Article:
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Chapter 4

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Chapter 4

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  1. Chapter 4 Sustainable Resources

  2. 4.1 Introduction • Previous chapters examined whether there exists a global population problem: whether it is an issue of production or distribution • Chapter looks at the supply side of sustainability: within the context of available resources, • “are current global lifestyles sustainable” --- are there enough resources to meet limits to growth imposed by biology and society --- or, will decreasing supplies of finite resources be the factor that imposes limits to growth

  3. A fundamental question: What is a resource? Resource – supply of anything that may be regarded as useful or necessary for human being, a store upon which we can draw as we need it. (p. 109) Note: this definition make no provision for the needs of anything else in the environment

  4. Inherent in this definition is that a resource is only one if we perceive it to be one… this is perception largely guided by: (1) level of technology (2) accessibility (3) cost (4) politics (5) alternative resources for use (6) societal complexity and preference

  5. 4.1.1 Some Basic Considerations • Much of our definition of a resource is defined directly or indirectly by economic perspectives (NOT all though) --- thus, we must distinguish between: (1) Earth resources (natural resources) (2) Manufactured capital (materials made from Earth resources) (3) Human capital (physical and mental resources of a population)

  6. We further examine natural resources – natural product deemed by humans to be useful (p. 164) – as being: stocks – fixed in reserve over the short-term; they are thus non-renewable flow – renewable, so that they can be harvested indefinitely over time - The classification non-renewable resource is particularly bothersome

  7. Conflicting View of Non-renewable Resources (from economic geography) - Preserving a supply of non-renewable resources for future generations is at best an uncertain task … complicated by quantitative (quantity) and conceptual (what they are) problems - Arguments over definition and quantity may viewed according to environmentalist and economist perspectives

  8. - environmentalist – world as a fixed population carrying capacity, so resources are finite … technology can increase current levels, but cannot exceed world basic productivity … environmentalists take a long-term view - economist – “… resources are not fixed in amount but created, in response to needs, through market mechanisms.” … if a resource becomes scarce, prices rise and consumption falls … price increase increases the supply of a good and stimulates search for a substitute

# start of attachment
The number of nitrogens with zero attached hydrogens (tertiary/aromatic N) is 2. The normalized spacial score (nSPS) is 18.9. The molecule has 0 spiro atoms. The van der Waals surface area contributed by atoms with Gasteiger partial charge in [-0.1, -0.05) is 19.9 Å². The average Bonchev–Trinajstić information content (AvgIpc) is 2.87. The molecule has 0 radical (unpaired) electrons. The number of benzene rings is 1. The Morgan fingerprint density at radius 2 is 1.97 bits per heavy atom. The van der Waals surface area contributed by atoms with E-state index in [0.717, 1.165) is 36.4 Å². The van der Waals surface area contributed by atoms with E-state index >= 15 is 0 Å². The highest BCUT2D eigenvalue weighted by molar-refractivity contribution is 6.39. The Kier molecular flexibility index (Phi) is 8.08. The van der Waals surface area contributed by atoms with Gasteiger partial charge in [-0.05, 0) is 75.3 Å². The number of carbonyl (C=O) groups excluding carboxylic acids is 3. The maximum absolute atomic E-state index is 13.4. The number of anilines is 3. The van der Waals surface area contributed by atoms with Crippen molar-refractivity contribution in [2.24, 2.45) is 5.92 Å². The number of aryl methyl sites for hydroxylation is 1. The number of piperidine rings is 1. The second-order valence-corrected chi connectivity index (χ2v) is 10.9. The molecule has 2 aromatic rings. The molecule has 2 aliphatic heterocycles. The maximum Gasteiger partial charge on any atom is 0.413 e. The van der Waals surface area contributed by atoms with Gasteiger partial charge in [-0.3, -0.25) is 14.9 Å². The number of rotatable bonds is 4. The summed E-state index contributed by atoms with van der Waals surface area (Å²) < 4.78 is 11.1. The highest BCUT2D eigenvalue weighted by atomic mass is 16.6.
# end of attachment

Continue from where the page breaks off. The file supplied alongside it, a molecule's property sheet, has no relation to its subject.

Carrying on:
9. - The economist would argue that carrying capacity is tied to level of technology… and thus to societal complexity - We popularly relate global population growth to a “J-Curve” … realistically not a smooth curve, more a series of population “spurts” associated with technology change… each of which raised global economics to support more population

  10. These developments were: (1) tool making (2) agricultural revolution (3) industrial revolution (4) post-industrial revolution (computers and robotics)

  11. Aside “Continuing population growth brings into question the earth’s capacity to provide the necessary food, energy, and industrial raw materials during the coming century.” “The Third World, being the last to achieve population equilibrium, will exert most of the new pressures upon resources.” “Thanks to new technology the global food supple will probably be adequate for the near term, beyond A.D. 2000, however, the outlook is not yet assured.” “Population growth and industrialization likewise exert pressures upon nonrenewable resources.” “The intensifying use of the earth’s resources also threatens the quality of the environment.”

  12. Can the World Support Its Future Populations? Growing Pressures ? Does the Earth have enough material resources to provide for the 11 billion expected to ultimately inhabit the planet? --- answer will depend on what happens to the two parts of the resource / population ratio … and this will depend on the standard-of-living we seek While we remain concerned about the rate of population growth (/ decade), we are encouraged that the J-Curve is evolving into an S-Curve

  13. While encouraging, there remain problems with this J-to-S: (1) stabilization will not occur at the same time across the globe (2) because of the delay function nature of population change, if we reach a replacement level population pattern today, it would be up to 50-60 years before we see this stabilization occur With current growth patterns, it is the Third World that will increasingly drain global resources

  14. As population increases, a natural consequence of this growth in resources is: (1) per capita resource use is increasing (2) new types of resource needs are arising The main reason for increased consumption of food energy and raw materials per person is the general rise in the level of development ? Neo-Malthusian growth?